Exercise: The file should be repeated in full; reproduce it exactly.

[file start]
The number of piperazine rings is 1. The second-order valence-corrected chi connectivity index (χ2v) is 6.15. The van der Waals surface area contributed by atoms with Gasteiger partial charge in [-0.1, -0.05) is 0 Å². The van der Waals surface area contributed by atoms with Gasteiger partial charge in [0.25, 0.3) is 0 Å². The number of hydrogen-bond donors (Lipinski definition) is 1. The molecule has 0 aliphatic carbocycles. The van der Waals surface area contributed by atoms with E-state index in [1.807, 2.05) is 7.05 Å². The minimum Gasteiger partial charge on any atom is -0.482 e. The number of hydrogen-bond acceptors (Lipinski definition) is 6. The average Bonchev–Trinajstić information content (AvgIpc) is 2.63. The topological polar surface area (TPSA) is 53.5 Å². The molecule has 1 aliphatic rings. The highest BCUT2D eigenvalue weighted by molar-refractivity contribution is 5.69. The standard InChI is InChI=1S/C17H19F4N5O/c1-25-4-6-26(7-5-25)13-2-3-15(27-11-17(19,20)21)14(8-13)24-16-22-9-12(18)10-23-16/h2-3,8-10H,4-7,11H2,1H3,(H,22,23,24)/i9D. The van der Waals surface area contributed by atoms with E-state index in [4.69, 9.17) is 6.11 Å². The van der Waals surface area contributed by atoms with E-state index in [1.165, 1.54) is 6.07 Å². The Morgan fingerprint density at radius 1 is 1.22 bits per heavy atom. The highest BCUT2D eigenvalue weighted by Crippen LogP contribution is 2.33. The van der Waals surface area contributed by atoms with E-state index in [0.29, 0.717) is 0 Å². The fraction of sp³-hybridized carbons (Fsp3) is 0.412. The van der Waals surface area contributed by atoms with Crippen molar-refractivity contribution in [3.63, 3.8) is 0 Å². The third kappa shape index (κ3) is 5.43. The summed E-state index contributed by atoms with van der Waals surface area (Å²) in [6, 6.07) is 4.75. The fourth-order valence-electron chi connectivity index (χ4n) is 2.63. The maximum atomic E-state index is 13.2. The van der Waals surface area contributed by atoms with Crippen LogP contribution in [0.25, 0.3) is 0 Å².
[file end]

The number of piperazine rings is 1. The second-order valence-corrected chi connectivity index (χ2v) is 6.15. The van der Waals surface area contributed by atoms with Gasteiger partial charge in [-0.1, -0.05) is 0 Å². The van der Waals surface area contributed by atoms with Gasteiger partial charge in [0.25, 0.3) is 0 Å². The number of hydrogen-bond donors (Lipinski definition) is 1. The molecule has 0 aliphatic carbocycles. The van der Waals surface area contributed by atoms with E-state index in [1.807, 2.05) is 7.05 Å². The minimum Gasteiger partial charge on any atom is -0.482 e. The number of hydrogen-bond acceptors (Lipinski definition) is 6. The average Bonchev–Trinajstić information content (AvgIpc) is 2.63. The topological polar surface area (TPSA) is 53.5 Å². The molecule has 1 aliphatic rings. The highest BCUT2D eigenvalue weighted by molar-refractivity contribution is 5.69. The standard InChI is InChI=1S/C17H19F4N5O/c1-25-4-6-26(7-5-25)13-2-3-15(27-11-17(19,20)21)14(8-13)24-16-22-9-12(18)10-23-16/h2-3,8-10H,4-7,11H2,1H3,(H,22,23,24)/i9D. The van der Waals surface area contributed by atoms with E-state index in [4.69, 9.17) is 6.11 Å². The van der Waals surface area contributed by atoms with E-state index in [1.165, 1.54) is 6.07 Å². The Morgan fingerprint density at radius 1 is 1.22 bits per heavy atom. The highest BCUT2D eigenvalue weighted by Crippen LogP contribution is 2.33. The van der Waals surface area contributed by atoms with E-state index in [0.29, 0.717) is 0 Å². The fraction of sp³-hybridized carbons (Fsp3) is 0.412. The van der Waals surface area contributed by atoms with Crippen molar-refractivity contribution in [3.63, 3.8) is 0 Å². The third kappa shape index (κ3) is 5.43. The summed E-state index contributed by atoms with van der Waals surface area (Å²) in [6, 6.07) is 4.75. The fourth-order valence-electron chi connectivity index (χ4n) is 2.63. The maximum atomic E-state index is 13.2. The van der Waals surface area contributed by atoms with Crippen LogP contribution in [0.25, 0.3) is 0 Å².